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New Defence Procurement Norms
Jan 14, 2016

The Defence Acquisition Council (DAC) cleared new clauses to the proposed Defence Procurement Policy (DPP). The policy will include imaginative and far-reaching changes, including a first-time emphasis on indigenous design, reduction of export content in weaponry, a boost to the ‘Make’ programme in which the government subsidises equipment development and encouragement to small-scale industry.

  • The most important takeaway is the increase in the offset baseline from Rs 300 crore to Rs 2,000 crore.

  • Even beyond that, the policy promises to make the defence market more lucrative for Indian industry.

  • The new policy will ensure the modernisation of defence forces remains unaffected — least due to procedural intricacies. 

  • The new DPP has stressed reducing delays in procurements by eliminating repetitive procedures.

  • It has also introduced certain clauses which allow procurements in case of single vendor situations with ‘proper justifications’. 

  • The government is also ready to pay up to 10 per cent extra for those products which are better than others. This will ensure that the armed forces—the end users—will benefit.

  • The DPP will also have a new category of Indigenously Designed Developed and Manufactured (IDMM) as the most preferred category for procurements. 

The three sub procedures under the ‘Make’ category aim to boost domestic private and small scale industry.

1. In Make I, the government will fund 90 per cent of the development cost, instead of just 80 per cent. Further, if after successfully developing a prototype, the vendor does not get an order within 24 months, his 10 per cent expenditure would be refunded. This indirectly addresses an oft-expressed concern of the defence industry: the high cost of capital, which effectively raised its 20 per cent share to 40-45 per cent by the time the government reimbursed its expenditure.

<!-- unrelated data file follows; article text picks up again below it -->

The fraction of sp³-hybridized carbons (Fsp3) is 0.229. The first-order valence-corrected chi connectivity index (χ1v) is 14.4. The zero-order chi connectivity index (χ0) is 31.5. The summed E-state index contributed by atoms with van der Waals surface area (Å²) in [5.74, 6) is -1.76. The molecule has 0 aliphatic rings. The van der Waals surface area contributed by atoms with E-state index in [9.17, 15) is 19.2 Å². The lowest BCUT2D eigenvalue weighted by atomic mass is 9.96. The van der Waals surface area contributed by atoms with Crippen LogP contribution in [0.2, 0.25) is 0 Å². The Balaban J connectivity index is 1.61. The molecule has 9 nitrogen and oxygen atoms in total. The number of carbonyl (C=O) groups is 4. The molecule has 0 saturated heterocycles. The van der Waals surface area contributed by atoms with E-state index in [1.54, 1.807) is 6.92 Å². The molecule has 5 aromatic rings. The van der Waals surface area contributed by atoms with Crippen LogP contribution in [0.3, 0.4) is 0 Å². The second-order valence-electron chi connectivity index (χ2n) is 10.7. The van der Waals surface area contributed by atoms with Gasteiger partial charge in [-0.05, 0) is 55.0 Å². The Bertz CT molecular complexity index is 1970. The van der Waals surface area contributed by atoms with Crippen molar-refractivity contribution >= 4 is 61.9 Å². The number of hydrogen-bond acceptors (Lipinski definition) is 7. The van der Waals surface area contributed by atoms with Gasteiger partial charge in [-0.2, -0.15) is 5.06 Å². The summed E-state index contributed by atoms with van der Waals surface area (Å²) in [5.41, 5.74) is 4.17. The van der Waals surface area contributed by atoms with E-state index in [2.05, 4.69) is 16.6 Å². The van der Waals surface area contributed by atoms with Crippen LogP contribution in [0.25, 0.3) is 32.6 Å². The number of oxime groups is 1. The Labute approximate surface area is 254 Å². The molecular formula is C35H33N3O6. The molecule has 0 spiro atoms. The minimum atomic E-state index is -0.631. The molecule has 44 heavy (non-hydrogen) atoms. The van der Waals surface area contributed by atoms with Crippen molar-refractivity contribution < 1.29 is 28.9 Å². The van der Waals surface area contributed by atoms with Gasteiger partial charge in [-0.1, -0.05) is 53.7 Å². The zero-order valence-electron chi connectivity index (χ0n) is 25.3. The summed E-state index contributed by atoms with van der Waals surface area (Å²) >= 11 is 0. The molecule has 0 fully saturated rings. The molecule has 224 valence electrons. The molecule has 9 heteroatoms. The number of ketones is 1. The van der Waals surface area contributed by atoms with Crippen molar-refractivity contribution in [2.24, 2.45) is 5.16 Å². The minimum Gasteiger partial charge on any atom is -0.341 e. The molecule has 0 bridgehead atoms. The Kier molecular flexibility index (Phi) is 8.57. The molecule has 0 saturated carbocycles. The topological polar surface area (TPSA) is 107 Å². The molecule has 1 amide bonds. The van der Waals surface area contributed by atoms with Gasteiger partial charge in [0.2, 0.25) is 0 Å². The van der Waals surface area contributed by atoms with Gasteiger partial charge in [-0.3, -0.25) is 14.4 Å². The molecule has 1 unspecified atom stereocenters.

2. Make II,
involves industry funding, rather than government funding, for prototype development. If a tender is not issued within two years of the successful prototype development, the defence ministry would refund the entire development cost to the duly selected vendor.

3. Make III, seeks to galvanise innovation in micro, small and medium enterprises (MSMEs). While procedurally similar to Make II (industry-funded Make), this is reserved for projects with a development cost of less than Rs 3 crore, which will be exclusively reserved for MSMEs.

While the changes proposed will be implemented only after about two months, the practicalities/shortcomings of the new DPP will be visible only once it is implemented and contracts are executed under these guidelines. 

The new category of Buy Indigenously Designed, Developed and Manufactured Equipment is ingenious. This changes everything. The impact will be far-reaching and will have cascading effect. This will change India from being a destination for low-cost manufacturing, to being a starting place for cutting-edge innovation; from being a consumer of outdated equipment to being a producer of trail-blazing technology; from being the world’s largest importer to being a leader in export of defence equipment.


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